3:00 I stay in the kitchen swapping batches of cookies. Kinsley plays school on the floor of the main room, asking “teacher mommy” to give her alphabet lessons to study.

4:15 Cookies are done. It takes four batches at twice the normal baking time. The oven is only 13″ wide so that severely limits the size of each batch.

4:30 Life jackets back on, shoes optional this time, we head out of the marina for a lemonade and cookie stand with Thalia and Naomi, boat neighbors. Last year we managed to run a stand every Thursday but this summer has been busier for all of us. This is the first time all four of them have the change to go into business together this summer. The kids have some regular customers as well as a steady stream of businessmen and women heading to the trains and tourists traveling the Freedom Trail. Tonight, one of the marina liveaboards offers them a deal, will they accept a wooden box with unknown contents in exchange for a cookie? No question, these kids love surprises. It turns out to be full of coins, the kids are squeeing with excitement.

6:00 Back to the boat for dinner in the cockpit. It’s been hot this week so we’re having salads. No lettuce or dressing for Owen. No peppers for Kinsley and I. No tomato for Alex. Why do I keep thinking this is a quick easy meal?

6:45 We divide and conquer for stories. I read to Kinsley on my bed, we are most of the way through an adorable series called The Lighthouse Family. Owen puts away the dishes and cleans up his room so there’s room for him to sleep. Alex and Owen settle into the cockpit for their book, currently Jurassic Park. Kinsley is usually in bed by 7:30, Owen heads to his room around 8:00. She falls asleep right away most nights but will sometimes play with stuffed animals for a while before drifting off. Owen hangs out in his room and reads for a few hours before going to bed.

7:15 I answer three calls for the “very absolutely the last” hug of the night from Kinsley while I wash the dishes. I leave them stacked in the sink for the drying fairies to take care of before Owen puts them away in the morning.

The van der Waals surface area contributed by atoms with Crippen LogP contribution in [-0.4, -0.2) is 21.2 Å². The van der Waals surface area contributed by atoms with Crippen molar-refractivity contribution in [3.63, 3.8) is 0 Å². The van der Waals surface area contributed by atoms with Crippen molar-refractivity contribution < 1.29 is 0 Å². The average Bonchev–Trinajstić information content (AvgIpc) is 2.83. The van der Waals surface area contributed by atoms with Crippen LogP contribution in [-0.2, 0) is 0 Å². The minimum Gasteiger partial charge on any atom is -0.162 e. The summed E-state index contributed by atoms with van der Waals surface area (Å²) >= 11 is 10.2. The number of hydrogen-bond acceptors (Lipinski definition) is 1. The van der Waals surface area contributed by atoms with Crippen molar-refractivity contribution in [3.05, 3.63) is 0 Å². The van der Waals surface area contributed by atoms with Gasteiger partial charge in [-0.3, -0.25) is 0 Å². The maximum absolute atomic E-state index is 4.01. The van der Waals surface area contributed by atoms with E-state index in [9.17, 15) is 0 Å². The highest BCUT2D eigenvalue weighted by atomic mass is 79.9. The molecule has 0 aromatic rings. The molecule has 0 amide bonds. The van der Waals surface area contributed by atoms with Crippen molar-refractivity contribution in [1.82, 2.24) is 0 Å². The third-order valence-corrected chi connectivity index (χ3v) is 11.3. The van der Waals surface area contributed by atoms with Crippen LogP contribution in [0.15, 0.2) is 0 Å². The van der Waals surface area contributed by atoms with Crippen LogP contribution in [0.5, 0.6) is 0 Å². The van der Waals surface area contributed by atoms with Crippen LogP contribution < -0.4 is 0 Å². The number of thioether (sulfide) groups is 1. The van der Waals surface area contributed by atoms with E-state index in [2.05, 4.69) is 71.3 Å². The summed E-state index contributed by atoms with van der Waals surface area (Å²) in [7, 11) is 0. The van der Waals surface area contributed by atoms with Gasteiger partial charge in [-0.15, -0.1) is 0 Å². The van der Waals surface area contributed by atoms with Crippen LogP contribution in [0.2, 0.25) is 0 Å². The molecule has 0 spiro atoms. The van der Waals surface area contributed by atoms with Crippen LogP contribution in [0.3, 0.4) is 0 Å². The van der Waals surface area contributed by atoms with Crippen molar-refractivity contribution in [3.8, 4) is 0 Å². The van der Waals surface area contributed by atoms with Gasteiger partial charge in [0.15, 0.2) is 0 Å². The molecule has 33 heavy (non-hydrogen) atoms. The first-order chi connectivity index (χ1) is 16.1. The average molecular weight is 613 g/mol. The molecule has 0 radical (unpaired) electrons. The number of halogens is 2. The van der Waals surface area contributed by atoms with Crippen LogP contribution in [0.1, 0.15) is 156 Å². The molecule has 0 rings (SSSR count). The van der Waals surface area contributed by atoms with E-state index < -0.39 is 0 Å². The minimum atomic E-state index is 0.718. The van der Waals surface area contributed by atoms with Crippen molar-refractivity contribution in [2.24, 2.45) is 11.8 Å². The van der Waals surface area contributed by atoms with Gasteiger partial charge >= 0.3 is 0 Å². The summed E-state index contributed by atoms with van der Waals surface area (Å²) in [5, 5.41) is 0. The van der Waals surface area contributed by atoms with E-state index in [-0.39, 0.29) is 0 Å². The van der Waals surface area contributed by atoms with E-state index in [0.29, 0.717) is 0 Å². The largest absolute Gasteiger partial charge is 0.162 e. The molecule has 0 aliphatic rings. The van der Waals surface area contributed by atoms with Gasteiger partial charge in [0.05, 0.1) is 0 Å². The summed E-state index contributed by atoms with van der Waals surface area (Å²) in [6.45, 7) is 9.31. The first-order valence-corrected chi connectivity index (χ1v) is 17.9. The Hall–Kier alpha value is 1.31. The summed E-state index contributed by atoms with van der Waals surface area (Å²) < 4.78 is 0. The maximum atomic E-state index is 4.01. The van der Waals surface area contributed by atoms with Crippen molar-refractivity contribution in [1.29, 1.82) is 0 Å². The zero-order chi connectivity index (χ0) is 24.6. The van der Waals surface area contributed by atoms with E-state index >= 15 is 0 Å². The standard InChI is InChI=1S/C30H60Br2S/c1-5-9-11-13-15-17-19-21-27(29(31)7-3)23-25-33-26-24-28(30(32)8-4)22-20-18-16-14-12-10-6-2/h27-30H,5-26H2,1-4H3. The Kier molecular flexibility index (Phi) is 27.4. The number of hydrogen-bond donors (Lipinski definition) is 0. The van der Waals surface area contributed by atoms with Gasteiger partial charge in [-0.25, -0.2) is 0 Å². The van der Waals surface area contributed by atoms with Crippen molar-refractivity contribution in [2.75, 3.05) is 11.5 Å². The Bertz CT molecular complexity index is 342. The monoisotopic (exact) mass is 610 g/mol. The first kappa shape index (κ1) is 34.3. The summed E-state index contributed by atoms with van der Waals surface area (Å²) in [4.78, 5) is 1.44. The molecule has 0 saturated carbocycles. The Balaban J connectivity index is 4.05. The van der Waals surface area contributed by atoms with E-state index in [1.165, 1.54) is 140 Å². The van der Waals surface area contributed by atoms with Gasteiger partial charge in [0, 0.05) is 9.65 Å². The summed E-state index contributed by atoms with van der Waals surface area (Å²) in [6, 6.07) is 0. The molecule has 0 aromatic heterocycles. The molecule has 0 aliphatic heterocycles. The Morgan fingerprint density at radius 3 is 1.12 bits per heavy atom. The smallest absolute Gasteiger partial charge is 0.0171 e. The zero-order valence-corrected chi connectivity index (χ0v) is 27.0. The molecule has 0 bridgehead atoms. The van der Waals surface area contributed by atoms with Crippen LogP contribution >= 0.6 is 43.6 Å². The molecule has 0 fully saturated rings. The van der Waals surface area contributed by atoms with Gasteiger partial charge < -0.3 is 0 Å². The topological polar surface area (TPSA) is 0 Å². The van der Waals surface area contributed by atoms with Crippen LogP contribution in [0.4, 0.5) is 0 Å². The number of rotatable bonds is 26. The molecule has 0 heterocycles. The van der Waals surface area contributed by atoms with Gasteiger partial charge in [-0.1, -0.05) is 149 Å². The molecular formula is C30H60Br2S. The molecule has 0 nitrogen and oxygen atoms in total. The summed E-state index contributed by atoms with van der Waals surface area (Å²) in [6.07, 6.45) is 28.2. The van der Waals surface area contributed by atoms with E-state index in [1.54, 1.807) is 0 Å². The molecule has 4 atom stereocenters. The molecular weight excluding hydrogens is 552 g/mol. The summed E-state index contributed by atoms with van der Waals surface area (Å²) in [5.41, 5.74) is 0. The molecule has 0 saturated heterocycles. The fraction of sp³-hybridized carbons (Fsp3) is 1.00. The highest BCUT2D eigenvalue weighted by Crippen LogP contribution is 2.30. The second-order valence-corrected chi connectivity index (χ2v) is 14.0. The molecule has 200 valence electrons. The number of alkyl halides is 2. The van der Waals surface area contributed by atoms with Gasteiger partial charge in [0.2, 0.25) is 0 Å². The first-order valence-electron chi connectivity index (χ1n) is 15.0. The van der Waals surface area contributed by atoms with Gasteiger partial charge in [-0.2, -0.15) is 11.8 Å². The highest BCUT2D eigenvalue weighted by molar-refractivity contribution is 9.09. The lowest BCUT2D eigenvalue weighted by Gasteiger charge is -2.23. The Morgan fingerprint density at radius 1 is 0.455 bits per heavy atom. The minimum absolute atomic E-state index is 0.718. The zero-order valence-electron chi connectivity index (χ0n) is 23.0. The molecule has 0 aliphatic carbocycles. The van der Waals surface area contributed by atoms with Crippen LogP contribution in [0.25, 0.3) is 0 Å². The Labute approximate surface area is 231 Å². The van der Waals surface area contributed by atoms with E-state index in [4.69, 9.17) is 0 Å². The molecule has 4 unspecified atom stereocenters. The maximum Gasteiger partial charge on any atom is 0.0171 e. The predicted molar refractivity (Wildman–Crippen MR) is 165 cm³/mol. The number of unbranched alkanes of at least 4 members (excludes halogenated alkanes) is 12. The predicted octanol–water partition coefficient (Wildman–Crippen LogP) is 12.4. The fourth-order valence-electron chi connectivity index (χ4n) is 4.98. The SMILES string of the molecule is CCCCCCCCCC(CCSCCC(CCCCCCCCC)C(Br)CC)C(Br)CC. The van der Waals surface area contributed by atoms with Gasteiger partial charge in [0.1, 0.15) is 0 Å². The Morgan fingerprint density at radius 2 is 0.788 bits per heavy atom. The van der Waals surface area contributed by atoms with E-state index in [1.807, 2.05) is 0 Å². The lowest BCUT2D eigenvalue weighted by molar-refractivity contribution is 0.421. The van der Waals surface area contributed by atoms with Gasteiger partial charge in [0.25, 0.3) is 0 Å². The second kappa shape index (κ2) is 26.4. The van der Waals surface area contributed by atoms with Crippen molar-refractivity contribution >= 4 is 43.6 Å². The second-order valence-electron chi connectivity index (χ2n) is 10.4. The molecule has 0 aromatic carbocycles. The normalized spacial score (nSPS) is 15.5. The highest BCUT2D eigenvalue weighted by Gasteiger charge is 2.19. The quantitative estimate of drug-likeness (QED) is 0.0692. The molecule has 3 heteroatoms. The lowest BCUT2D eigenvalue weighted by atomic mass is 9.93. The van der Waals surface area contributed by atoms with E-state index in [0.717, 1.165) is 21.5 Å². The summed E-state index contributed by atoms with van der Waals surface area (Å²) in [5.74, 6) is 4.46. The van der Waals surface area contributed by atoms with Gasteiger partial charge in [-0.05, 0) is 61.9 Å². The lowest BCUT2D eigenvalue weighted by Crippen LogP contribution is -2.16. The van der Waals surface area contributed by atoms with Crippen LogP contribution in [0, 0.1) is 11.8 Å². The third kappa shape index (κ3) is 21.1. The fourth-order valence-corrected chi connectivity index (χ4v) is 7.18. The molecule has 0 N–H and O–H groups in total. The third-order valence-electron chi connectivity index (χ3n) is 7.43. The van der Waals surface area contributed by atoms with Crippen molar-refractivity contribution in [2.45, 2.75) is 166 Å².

8:00 Alex and I have tea and chocolate on our bed while watching an episode of West Wing before reading ourselves to sleep. The hatches and portlights are all open, the breezes are blowing, and hopefully everyone will sleep well.

Summer Aboard

Here on Goblin, we’re enjoying a quiet, low key summer.

We romped around New York City during a heat wave. Three days of sightseeing, balanced with lots of down time. As much as these two love to go out and about, they love their quiet play time just as much.

The tall ships came to Boston and docked in our neighborhood. The marina kids were far less impressed than the adults, though it made a good excuse to run around together.

For the most part, we’ve stayed close to home, riding out a mix of heat waves and September-like cold.

Two years living aboard and we are still loving it.

In Praise of Tiny Toys

Kinsley has always adored playing with small parts. Sorting screws, bolts, and other hardware, picking up pebbles when we go for a walk, pouring dried beans, the smaller the pieces the better.

Both my kids love Legos and they play with them very differently. Owen builds vehicles, the wilder the better. I’ve been introduced to planes that fly in air and water, all terrain vehicles with detachable spaceships, and motorcycles that ignore gravity. With the same toy, Kinsley rarely puts together more than a dozen bricks. The individual pieces become characters and props in elaborate stories about family and friends. A cube can be a car, a baby, or a birthday cake.

Small pieces, for Kinsley, are placeholders in her stories. She overflows with ideas and they pour out at playtime. Her toys argue, act stubborn, get into mischief, and sort themselves out again. They throw parties, adopt kittens, and grocery shop. I’ve watched her create a vet’s office, celebrate weddings, teach school, and explore islands with nothing more than a collection of pipe cleaners and tiny wooden blocks.

There are times, looking at her play, that I find myself thinking that I should buy her something more to play with, maybe Playmobil people and animals with their realistic accessories, toys that match the stories she tells. She has a few animals and they get regular play, maybe she needs more variety? Fortunately, I catch myself in time. She clearly doesn’t need more toys. Her small parts are changeable and open ended.

She can tell any story she wants. Why would I limit that?

Slow Spring

There are years when spring bursts upon us all at once. We move quickly from winter coats, long underwear, beef stew and electric blankets, right into shorts, popsicles, pools and gardens with barely time to catch our breath. This is not one of those years. A day or two of warmth followed by rain and gray. One more day of sun and three more cold gray days. We are doing our best to celebrate the little things, regardless of the weather.

Flowers and fresh herbs on the back deck.

Stories in the hammock.

Sun warmed cats.

Beautiful views.

Frog boots in puddles.

Flowers everywhere.

Hang in there, summer is coming.

Our summer bucket list.



Are you noticing the lack of Owen pictures too? He gets to ok which pictures I post and he hasn’t been in the mood to be photographed lately.

Game Time

Books and games, games and books. If we brought all the ones we love, Goblin would be riding a few inches lower in the water.